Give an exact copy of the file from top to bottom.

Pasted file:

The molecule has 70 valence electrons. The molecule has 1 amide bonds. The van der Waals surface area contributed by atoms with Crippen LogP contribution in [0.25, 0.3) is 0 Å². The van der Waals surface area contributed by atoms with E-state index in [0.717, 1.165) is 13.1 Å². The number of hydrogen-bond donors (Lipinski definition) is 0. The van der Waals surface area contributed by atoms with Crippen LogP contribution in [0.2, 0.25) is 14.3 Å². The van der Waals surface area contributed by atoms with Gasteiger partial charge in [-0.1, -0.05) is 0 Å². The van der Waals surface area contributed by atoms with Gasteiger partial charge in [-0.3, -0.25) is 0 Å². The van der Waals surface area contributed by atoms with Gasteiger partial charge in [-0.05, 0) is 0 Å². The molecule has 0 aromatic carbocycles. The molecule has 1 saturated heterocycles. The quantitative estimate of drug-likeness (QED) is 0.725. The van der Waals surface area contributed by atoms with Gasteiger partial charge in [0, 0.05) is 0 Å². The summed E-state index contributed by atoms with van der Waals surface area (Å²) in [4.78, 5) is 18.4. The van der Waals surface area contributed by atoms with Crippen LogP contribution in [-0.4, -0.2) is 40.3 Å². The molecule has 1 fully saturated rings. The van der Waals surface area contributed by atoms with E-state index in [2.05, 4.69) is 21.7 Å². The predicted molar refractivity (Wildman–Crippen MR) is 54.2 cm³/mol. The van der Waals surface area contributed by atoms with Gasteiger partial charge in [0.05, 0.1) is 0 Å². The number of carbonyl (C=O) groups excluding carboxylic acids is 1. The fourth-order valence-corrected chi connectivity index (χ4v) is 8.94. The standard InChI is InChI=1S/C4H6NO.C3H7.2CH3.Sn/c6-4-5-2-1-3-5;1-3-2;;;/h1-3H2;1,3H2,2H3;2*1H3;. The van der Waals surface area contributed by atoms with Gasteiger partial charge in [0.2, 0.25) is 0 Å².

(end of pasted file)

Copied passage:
The molecule has 70 valence electrons. The molecule has 1 amide bonds. The van der Waals surface area contributed by atoms with Crippen LogP contribution in [0.25, 0.3) is 0 Å². The van der Waals surface area contributed by atoms with E-state index in [0.717, 1.165) is 13.1 Å². The number of hydrogen-bond donors (Lipinski definition) is 0. The van der Waals surface area contributed by atoms with Crippen LogP contribution in [0.2, 0.25) is 14.3 Å². The van der Waals surface area contributed by atoms with Gasteiger partial charge in [-0.1, -0.05) is 0 Å². The van der Waals surface area contributed by atoms with Gasteiger partial charge in [-0.3, -0.25) is 0 Å². The van der Waals surface area contributed by atoms with Gasteiger partial charge in [-0.05, 0) is 0 Å². The molecule has 0 aromatic carbocycles. The molecule has 1 saturated heterocycles. The quantitative estimate of drug-likeness (QED) is 0.725. The van der Waals surface area contributed by atoms with Gasteiger partial charge in [0, 0.05) is 0 Å². The summed E-state index contributed by atoms with van der Waals surface area (Å²) in [4.78, 5) is 18.4. The van der Waals surface area contributed by atoms with Crippen LogP contribution in [-0.4, -0.2) is 40.3 Å². The molecule has 1 fully saturated rings. The van der Waals surface area contributed by atoms with E-state index in [2.05, 4.69) is 21.7 Å². The predicted molar refractivity (Wildman–Crippen MR) is 54.2 cm³/mol. The van der Waals surface area contributed by atoms with Gasteiger partial charge in [0.05, 0.1) is 0 Å². The number of carbonyl (C=O) groups excluding carboxylic acids is 1. The fourth-order valence-corrected chi connectivity index (χ4v) is 8.94. The standard InChI is InChI=1S/C4H6NO.C3H7.2CH3.Sn/c6-4-5-2-1-3-5;1-3-2;;;/h1-3H2;1,3H2,2H3;2*1H3;. The van der Waals surface area contributed by atoms with Gasteiger partial charge in [0.2, 0.25) is 0 Å².